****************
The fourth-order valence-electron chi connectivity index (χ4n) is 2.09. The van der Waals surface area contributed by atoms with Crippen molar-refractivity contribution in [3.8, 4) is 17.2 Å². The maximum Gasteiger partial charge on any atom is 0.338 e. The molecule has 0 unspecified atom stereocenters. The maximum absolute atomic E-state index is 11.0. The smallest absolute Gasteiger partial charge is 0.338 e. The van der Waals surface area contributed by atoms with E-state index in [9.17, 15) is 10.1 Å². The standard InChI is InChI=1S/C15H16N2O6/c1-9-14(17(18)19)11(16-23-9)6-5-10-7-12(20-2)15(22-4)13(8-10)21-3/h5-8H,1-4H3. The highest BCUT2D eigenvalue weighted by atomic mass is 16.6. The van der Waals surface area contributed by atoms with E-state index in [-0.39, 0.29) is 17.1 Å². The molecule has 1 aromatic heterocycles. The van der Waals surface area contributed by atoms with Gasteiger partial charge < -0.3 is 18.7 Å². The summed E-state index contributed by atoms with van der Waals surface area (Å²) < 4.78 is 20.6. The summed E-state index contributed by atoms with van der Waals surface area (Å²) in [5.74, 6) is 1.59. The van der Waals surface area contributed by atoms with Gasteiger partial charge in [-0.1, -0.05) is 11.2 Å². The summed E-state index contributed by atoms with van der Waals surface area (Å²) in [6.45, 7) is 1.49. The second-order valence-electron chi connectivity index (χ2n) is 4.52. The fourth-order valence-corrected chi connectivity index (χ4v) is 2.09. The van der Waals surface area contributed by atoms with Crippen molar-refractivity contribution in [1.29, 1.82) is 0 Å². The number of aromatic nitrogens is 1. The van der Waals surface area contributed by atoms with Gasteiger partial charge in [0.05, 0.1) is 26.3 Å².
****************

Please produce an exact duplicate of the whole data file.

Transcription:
The fourth-order valence-electron chi connectivity index (χ4n) is 2.09. The van der Waals surface area contributed by atoms with Crippen molar-refractivity contribution in [3.8, 4) is 17.2 Å². The maximum Gasteiger partial charge on any atom is 0.338 e. The molecule has 0 unspecified atom stereocenters. The maximum absolute atomic E-state index is 11.0. The smallest absolute Gasteiger partial charge is 0.338 e. The van der Waals surface area contributed by atoms with E-state index in [9.17, 15) is 10.1 Å². The standard InChI is InChI=1S/C15H16N2O6/c1-9-14(17(18)19)11(16-23-9)6-5-10-7-12(20-2)15(22-4)13(8-10)21-3/h5-8H,1-4H3. The highest BCUT2D eigenvalue weighted by atomic mass is 16.6. The van der Waals surface area contributed by atoms with E-state index in [-0.39, 0.29) is 17.1 Å². The molecule has 1 aromatic heterocycles. The van der Waals surface area contributed by atoms with Gasteiger partial charge < -0.3 is 18.7 Å². The summed E-state index contributed by atoms with van der Waals surface area (Å²) < 4.78 is 20.6. The summed E-state index contributed by atoms with van der Waals surface area (Å²) in [5.74, 6) is 1.59. The van der Waals surface area contributed by atoms with Gasteiger partial charge in [-0.1, -0.05) is 11.2 Å². The summed E-state index contributed by atoms with van der Waals surface area (Å²) in [6.45, 7) is 1.49. The second-order valence-electron chi connectivity index (χ2n) is 4.52. The fourth-order valence-corrected chi connectivity index (χ4v) is 2.09. The van der Waals surface area contributed by atoms with Crippen molar-refractivity contribution in [1.29, 1.82) is 0 Å². The number of aromatic nitrogens is 1. The van der Waals surface area contributed by atoms with Gasteiger partial charge in [0.05, 0.1) is 26.3 Å².